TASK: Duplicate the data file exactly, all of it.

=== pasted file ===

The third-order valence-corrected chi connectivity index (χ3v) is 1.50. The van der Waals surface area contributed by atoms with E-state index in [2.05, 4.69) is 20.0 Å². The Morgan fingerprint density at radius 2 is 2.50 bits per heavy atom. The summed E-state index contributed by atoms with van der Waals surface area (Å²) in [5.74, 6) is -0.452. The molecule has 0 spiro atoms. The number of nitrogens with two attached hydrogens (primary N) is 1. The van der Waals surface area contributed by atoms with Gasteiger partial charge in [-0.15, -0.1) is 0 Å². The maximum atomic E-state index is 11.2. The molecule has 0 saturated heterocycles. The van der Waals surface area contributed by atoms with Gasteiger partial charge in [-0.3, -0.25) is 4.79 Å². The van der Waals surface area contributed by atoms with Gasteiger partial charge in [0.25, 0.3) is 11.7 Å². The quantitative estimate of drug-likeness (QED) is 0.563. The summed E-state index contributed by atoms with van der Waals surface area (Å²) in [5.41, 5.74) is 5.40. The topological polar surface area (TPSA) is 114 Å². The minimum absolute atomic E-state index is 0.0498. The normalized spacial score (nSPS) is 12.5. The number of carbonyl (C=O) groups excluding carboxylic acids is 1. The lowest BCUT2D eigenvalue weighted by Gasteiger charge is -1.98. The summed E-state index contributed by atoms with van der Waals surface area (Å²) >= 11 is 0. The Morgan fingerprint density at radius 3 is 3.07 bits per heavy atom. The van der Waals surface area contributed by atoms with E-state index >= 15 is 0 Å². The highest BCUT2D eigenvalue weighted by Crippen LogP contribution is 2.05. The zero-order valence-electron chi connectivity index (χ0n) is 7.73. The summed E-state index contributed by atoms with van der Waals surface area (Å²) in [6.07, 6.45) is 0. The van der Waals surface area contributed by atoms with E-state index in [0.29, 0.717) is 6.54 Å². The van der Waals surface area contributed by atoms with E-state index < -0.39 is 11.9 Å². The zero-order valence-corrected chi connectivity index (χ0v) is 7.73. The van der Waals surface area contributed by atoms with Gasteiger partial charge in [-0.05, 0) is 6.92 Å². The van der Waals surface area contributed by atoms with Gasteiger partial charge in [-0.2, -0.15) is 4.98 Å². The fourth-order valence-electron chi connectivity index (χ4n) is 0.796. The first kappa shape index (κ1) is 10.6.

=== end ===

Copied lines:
The third-order valence-corrected chi connectivity index (χ3v) is 1.50. The van der Waals surface area contributed by atoms with E-state index in [2.05, 4.69) is 20.0 Å². The Morgan fingerprint density at radius 2 is 2.50 bits per heavy atom. The summed E-state index contributed by atoms with van der Waals surface area (Å²) in [5.74, 6) is -0.452. The molecule has 0 spiro atoms. The number of nitrogens with two attached hydrogens (primary N) is 1. The van der Waals surface area contributed by atoms with Gasteiger partial charge in [-0.15, -0.1) is 0 Å². The maximum atomic E-state index is 11.2. The molecule has 0 saturated heterocycles. The van der Waals surface area contributed by atoms with Gasteiger partial charge in [-0.3, -0.25) is 4.79 Å². The van der Waals surface area contributed by atoms with Gasteiger partial charge in [0.25, 0.3) is 11.7 Å². The quantitative estimate of drug-likeness (QED) is 0.563. The summed E-state index contributed by atoms with van der Waals surface area (Å²) in [5.41, 5.74) is 5.40. The topological polar surface area (TPSA) is 114 Å². The minimum absolute atomic E-state index is 0.0498. The normalized spacial score (nSPS) is 12.5. The number of carbonyl (C=O) groups excluding carboxylic acids is 1. The lowest BCUT2D eigenvalue weighted by Gasteiger charge is -1.98. The summed E-state index contributed by atoms with van der Waals surface area (Å²) >= 11 is 0. The Morgan fingerprint density at radius 3 is 3.07 bits per heavy atom. The van der Waals surface area contributed by atoms with E-state index >= 15 is 0 Å². The highest BCUT2D eigenvalue weighted by Crippen LogP contribution is 2.05. The zero-order valence-electron chi connectivity index (χ0n) is 7.73. The summed E-state index contributed by atoms with van der Waals surface area (Å²) in [6.07, 6.45) is 0. The van der Waals surface area contributed by atoms with E-state index in [0.29, 0.717) is 6.54 Å². The van der Waals surface area contributed by atoms with E-state index < -0.39 is 11.9 Å². The zero-order valence-corrected chi connectivity index (χ0v) is 7.73. The van der Waals surface area contributed by atoms with Gasteiger partial charge in [-0.05, 0) is 6.92 Å². The van der Waals surface area contributed by atoms with Gasteiger partial charge in [-0.2, -0.15) is 4.98 Å². The fourth-order valence-electron chi connectivity index (χ4n) is 0.796. The first kappa shape index (κ1) is 10.6.